Running head: DOWN SYNDROME





Down syndrome is a birth defect caused by an extra copy or part of a copy of the
chromosome 21. The typical physical symptoms found in Down syndrome patients
are flattened face and nose, short neck, upward slanting eyes and wide short fingers
and hand. Down syndrome patients often faced slower physical development during
childhood comparing to a normal, healthy child. They will require a longer time
learning how to walk due to poor muscle tone but they are still able to be physically
active later in life like other children. Down syndrome patients also face difficulties in
thinking and learning ranging from mild to moderate, as it is rare for a Down
syndrome patient to face severe cognitive impairments. They typically have issues
on difficulties to pay attention, impulsive behaviors, poor judgment even in simple
task, slow learning with delayed speech development. The risk of having a child
increases when a woman gets pregnant after the age of 40 and Down syndrome
currently cannot be cured.

Down syndrome is known to be a result of a nondisjunction error that occurs
during cell division in the formation of an egg or sperm, which leads to the extra copy
of chromosome 21. In normal cell divisions, when a cell divides by two, pairs of
chromosome are split and separated to respective daughter cells but in
nondisjunction error, the pair of chromosome divides unevenly leading to one cell
having two chromosomes while the other one receives none. Researchers found that
90% of cases, the extra chromosome 21 comes from the mother in the egg, 4% of
the cases from the father’s sperm and the remaining occurs during fertilization
(Parkers, Mai, Canfield, Rickard, Wang, & Meyer, 2010).There are three types of
chromosomal changes that cause Down syndrome, which are the complete trisomy
21, mosaic trisomy 21 and translocation trisomy 21. The complete trisomy 21 causes
95% of Down syndrome cases whereby when the faulty egg or sperm unites with the
respective other, it results in three copies of chromosome 21 which will then exist in
the fetus’ body cell. The mosaic trisomy 21 results in 1% case of Down syndrome
patients where only a few cells in the body does not have the extra chromosome 21
and is caused by the error in cell division after the normal egg and sperm unite.
Translocation trisomy 21 causes 4% of Down syndrome cases when the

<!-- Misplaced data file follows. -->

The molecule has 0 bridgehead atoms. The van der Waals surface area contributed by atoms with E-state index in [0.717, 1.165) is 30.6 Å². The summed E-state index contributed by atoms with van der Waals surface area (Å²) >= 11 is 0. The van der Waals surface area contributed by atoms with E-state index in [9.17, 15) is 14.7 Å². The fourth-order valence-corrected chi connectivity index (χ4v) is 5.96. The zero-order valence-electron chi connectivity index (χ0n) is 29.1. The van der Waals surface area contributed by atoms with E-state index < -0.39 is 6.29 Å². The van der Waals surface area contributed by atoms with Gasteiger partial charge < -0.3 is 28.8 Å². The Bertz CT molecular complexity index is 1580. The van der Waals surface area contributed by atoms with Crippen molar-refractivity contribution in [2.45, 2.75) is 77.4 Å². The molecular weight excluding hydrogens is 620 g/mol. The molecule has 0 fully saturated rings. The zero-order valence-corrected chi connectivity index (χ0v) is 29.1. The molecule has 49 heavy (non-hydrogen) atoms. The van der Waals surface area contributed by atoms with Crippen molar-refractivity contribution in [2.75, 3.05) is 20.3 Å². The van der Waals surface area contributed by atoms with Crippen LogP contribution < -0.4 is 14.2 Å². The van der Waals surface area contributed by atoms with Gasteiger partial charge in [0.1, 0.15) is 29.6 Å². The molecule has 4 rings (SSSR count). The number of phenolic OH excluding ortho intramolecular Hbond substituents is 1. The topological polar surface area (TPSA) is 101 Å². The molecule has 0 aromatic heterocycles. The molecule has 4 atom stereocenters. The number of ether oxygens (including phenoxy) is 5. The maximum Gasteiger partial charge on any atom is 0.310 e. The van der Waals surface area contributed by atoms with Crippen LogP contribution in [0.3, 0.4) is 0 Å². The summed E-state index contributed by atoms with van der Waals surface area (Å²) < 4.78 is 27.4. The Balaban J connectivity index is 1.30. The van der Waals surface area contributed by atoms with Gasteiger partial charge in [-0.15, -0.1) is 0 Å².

chromosome 21 is not present in the form of “fully doubles” in one cell and can lead
to a genetic problem that can be inherited by the next generation.

Down syndrome can be diagnosed during pregnancy and after childbirth.
During pregnancy, Down syndrome can be detected with a prenatal screening test
and a prenatal diagnostic test. Prenatal screening test cannot determine if Down
syndrome is definitely present but will provide the likelihood of a fetus having Down
syndrome. A prenatal diagnostic test is done when the likelihood of Down syndrome
in a fetus increases to provide the presence of Down syndrome and it carries certain
risks to the fetus when it is done. Down syndrome currently cannot be cured fully
with any treatment and the treatments available to cater patients of Down syndrome
are specific to each individual based on their physical and intellectual needs. Early
intervention starting right after birth should be conducted to increase the positive
outcomes for them until the age 3 and later on, they will receive further treatments
through their local district school until the age of 21. Down syndrome patients carry a
greater risk on certain health problems, which can be treated medically and
surgically. A heart defect known as congenital heart disease affects almost half
babies with Down syndrome, which causes high blood pressure in lungs. Patients of
Down syndrome are recommended to receive echocardiogram to determine the
required treatment. Vision problems such as cataracts affects about 60% of Down
syndrome’s patient and Down syndrome’s infants should have regular eye visions
exam from newborn period. Down syndrome patients also experience hearing loss
along with vision problems due to defective ear structures. Thus, hearing loss
screening and follow up hearing exam is important as they carry higher risk on
suffering ear infections and it must be treated quickly (Bull et al., 2011).

As an adult, the life expectancy of Down syndrome patients now has an
average of 50 years old and they now live a better life and receive a lot of attention
from the public. They can conduct jobs and be independent in life during adulthood
from the help from their family. One of the downside of living longer is that Down
syndrome patient might have to deal with depression such as when one of their
family members passed away but there are medications that can help them cope in
life. They also face premature aging such as dementia and it can be observe from
changes of behavior, as family members need to be there for them if they seem to
lose the skills required for daily living.

As a conclusion, Down syndrome has no cure but ongoing researches have
helped solved a lot of limitations of the syndrome. The range of disabilities issues
range from mild to moderate and they grow up slower than normal children. They are
born with risks towards other health issues that can be prevented if they are
receiving treatments as soon as possible. In the end, as patients with Down
syndrome ages, they are able to lead a normal and happy life with the help of a team
of doctors and family that can attend their special need.



Parker, S. E., Mai, C. T., Canfield, M. A., Rickard, R., Wang, Y., Meyer, R. E., et al.
(2010). Updated national birth prevalence estimates for selected birth defects in the
United States, 2004–2006. Birth Defects Research. Part A, Clinical and Molecular
Teratology, 88, 1008–1016.

Bull, M. J., & the Committee on Genetics. (2011). Health supervision for children with
Down syndrome. Pediatrics, 128, 393–406. [top]